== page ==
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Osteoporos Int. 1994 Mar;4(2):76-83.

Two years' effectiveness of intravenous pamidronate (APD) versus oral fluoride for osteoporosis occurring in the postmenopause.

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  • 1Department of Internal Medicine, University Hospital, Lausanne, Switzerland.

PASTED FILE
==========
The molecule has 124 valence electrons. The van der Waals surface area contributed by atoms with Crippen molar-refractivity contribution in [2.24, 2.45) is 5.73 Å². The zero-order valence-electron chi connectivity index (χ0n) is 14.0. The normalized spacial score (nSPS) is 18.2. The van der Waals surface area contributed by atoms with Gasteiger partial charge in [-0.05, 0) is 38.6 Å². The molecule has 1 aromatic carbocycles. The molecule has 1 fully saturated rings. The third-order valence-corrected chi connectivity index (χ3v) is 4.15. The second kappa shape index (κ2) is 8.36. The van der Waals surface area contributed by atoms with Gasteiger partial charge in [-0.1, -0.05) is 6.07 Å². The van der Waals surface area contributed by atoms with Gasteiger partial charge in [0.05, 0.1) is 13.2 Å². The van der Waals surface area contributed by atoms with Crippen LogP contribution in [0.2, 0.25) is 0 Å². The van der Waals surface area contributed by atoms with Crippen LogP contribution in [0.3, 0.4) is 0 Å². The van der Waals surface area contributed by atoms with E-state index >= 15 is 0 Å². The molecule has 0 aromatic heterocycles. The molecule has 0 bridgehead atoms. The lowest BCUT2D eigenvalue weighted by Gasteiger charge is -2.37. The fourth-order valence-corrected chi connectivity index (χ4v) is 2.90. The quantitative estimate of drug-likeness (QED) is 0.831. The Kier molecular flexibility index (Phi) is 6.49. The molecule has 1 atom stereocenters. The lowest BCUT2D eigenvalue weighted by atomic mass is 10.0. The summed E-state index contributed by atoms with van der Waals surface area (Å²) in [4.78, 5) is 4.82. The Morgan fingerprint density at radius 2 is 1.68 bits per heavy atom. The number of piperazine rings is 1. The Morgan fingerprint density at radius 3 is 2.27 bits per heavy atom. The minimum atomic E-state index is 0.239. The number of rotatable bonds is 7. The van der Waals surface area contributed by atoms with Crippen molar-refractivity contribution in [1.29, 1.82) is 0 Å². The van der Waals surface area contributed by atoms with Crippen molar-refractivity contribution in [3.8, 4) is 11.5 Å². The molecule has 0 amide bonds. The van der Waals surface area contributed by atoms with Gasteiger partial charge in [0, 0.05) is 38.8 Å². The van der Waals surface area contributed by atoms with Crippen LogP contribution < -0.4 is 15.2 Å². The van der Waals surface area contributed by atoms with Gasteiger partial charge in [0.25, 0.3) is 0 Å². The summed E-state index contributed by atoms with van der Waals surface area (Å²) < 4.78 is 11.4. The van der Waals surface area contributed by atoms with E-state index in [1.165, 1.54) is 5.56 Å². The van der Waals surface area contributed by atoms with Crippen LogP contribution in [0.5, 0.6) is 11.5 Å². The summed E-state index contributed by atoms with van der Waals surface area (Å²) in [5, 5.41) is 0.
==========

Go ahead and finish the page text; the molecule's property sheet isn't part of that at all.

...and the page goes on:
Bisphosphonates seem to be effective as antiresorptive agents in the prevention and treatment of osteoporosis. However, the optimal dose and route of administration as well as the specific effects on cortical or trabecular bone have not been clarified. To compare pamidronate (APD) with fluoride (F) in the therapy of postmenopausal osteoporosis, 32 osteoporotic women were treated for 2 years either with APD (30 mg as a single intravenous infusion over 1 h every 3 months, n = 16, mean age 65 years) or with fluoride orally (20-30 mg F/day, n = 16, mean age 67 years) in an open study. Both groups received 1 g calcium and 1000 U vitamin D per day, but no estrogens or other drugs acting on bone. Both groups showed the same initial mean number of fractures per patient (2.8 and 2.7). Bone densitometry was performed every 6 months at three sites: lumbar spine and hip with dual-energy X-ray absorptiometry (BMD), distal forearm with single photon absorptiometry and lumbar spine with quantitative computed tomography. Biochemical assessment was performed in blood and urine every 3 months. Lumbar BMD (g/cm2, mean +/- SEM) increased from 0.632 (+/- 0.030) at time 0 to 0.696 (+/- 0.028) at 24 months in the APD group (p < 0.001), and from 0.684 (+/- 0.025) to 0.769 (+/- 0.028) in the fluoride group (p < 0.001). Femoral neck BMD increased significantly from 0.558 (+/- 0.025) to 0.585 (+/- 0.025) (p < 0.01) in the APD group, whereas it did not change in the fluoride group.(ABSTRACT TRUNCATED AT 250 WORDS)

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